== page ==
Digitization and globalization are closely linked. The internet connects the world. With online platforms, products can be distributed across the globe. Social platforms such as Facebook, Twitter or Xing virtually connect people with each other – spatial distances become almost meaningless. The days of costly long distance telephone conversations are long gone – friends on the other side of the world are simply phoned via Skype or WhatsApp. And in the age of low budget airlines, flying is no longer reserved for the rich and famous, but is an integral part of vacation planning for many people. That’s how the world grows together. International crises, military coups or scandalous speeches are no longer found in the paper the next day, but streamed as real-time live video clips that people spread through social media. The world is changing massively.
It is part of the agenda that German cars are produced on all continents, that the business traveler not only flies from Munich to Dusseldorf, but also to London, Beijing or Detroit – several times a month. And in many departments of German companies English is the first working language today. The young generation grew up in a European single market with no internal borders. EU citizens are free to choose their place of residence and work, to pay their pensions in Paris, Warsaw or Copenhagen. Political movements seeking isolation may scream as loud as they want to – the ship has long sailed. Globalization is here and has been for quite a while. Societies – and thus also companies – are becoming ever more colorful.
An essential component of the new working world is intercultural competence. This goes far beyond mere language skills. We need tact, empathy, understanding, respect and appreciation for other perspectives. I personally had the opportunity to experience what intercultural competence means when I lived and worked abroad for several years. And even if I lived „only“ in European – people who spend enough time deep in another culture, suddenly understand, what cultural imprint means.
KAOS Coaching & Development supports companies, their employees and teams in anchoring intercultural competencies in the organization. This works through intercultural training, coaching and team development. A truly sustainable anchorage is achieved if the openness for different cultures and the competent handling of them becomes part of the corporate culture.
Refugees in the labor market
International crises and wars have led to a large number of people fleeing to Europe in recent years. This has shaken Germany and other European societies. There are opponents and advocates, envious and patrons, supporters and blockers. Fact is: the people are here. And fact is: They have arrived in a country that is facing demographic change and a shortage of skilled workers that will be exacerbated in the future.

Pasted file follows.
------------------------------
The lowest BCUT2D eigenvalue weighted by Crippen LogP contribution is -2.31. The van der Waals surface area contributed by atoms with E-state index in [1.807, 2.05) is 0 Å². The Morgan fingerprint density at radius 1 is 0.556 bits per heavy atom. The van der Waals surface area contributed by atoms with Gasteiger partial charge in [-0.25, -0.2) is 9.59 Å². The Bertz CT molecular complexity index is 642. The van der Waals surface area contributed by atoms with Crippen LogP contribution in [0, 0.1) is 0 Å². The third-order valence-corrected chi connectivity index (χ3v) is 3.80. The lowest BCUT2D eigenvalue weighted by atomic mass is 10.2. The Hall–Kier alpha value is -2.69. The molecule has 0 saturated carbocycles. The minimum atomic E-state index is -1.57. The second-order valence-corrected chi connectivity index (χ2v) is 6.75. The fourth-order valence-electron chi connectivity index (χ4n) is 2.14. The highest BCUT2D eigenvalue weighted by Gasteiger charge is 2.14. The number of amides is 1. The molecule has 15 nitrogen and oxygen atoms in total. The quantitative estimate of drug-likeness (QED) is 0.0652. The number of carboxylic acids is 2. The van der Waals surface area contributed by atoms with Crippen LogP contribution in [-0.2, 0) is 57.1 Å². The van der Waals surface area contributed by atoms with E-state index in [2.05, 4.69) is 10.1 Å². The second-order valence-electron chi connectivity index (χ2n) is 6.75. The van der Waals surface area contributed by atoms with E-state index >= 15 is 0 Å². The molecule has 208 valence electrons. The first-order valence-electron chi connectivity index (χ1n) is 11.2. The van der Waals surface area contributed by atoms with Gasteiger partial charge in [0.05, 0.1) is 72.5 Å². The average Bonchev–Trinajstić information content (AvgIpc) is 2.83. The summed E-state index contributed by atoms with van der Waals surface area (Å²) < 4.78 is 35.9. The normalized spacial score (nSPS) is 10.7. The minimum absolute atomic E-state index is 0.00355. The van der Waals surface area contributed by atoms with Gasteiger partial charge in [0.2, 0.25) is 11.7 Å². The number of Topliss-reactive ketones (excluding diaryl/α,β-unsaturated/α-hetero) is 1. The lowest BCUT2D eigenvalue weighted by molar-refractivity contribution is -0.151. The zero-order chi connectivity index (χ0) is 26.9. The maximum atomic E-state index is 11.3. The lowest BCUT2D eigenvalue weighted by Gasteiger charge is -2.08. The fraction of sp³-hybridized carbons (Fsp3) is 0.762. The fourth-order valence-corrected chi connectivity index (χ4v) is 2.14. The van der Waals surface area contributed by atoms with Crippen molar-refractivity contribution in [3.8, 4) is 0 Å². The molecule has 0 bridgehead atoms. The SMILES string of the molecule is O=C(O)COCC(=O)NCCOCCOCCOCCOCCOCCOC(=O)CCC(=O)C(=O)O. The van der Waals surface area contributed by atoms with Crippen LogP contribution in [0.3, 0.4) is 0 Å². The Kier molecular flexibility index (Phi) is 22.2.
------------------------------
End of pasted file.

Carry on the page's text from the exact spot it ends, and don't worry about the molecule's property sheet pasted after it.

Far-sighted and pragmatic companies now see the opportunity to employ immigrants. This is unfortunately much more difficult than you think:
The legal situation continues to be fatal. In the meantime, people with asylum status are finally allowed to work (an initiative that has been debated since the refugee flows of the Yugoslav wars in the 90s and was blocked at the European level, above all by various German federal governments). However, the mills are working slowly. And so it takes some years until refugees get a residence permit. Of course, if they are issued on a short notice, it is difficult to get a job. Businesses are not interested in training people who might be deported six months later. A vicious circle.
Nevertheless, there are already experiences of integrating refugees into the labor market. Among them are many encouraging success stories and unfortunately also frustrating negative examples. The workers themselves are of course a crucial factor – and that has nothing to do with their origin. Who does not fit, does not fit – no matter where he was born. However, the success stories happen precisely in those companies that specifically and jointly adjust to the situation. There are entire companies that take turns to help the immigrant with his homework. There are mentoring programs to provide contacts and support. And on the other hand, there are companies that are completely overwhelmed. This creates envy and resentment because migrants get additional courses, spend more time with their superiors, or receive the same pay for less experience. Then it gets bad.
Integration is a question of culture. What is needed are intercultural trainings, which prepare the employees – the old ones and the newly arrived! – for the situation and strengthen them for the common challenge.
KAOS Coaching & Development cooperates with the non-profit company BrückenBauen. We train committed refugees to become cultural facilitators. They can then act as co-trainers in our intercultural trainings for companies. more…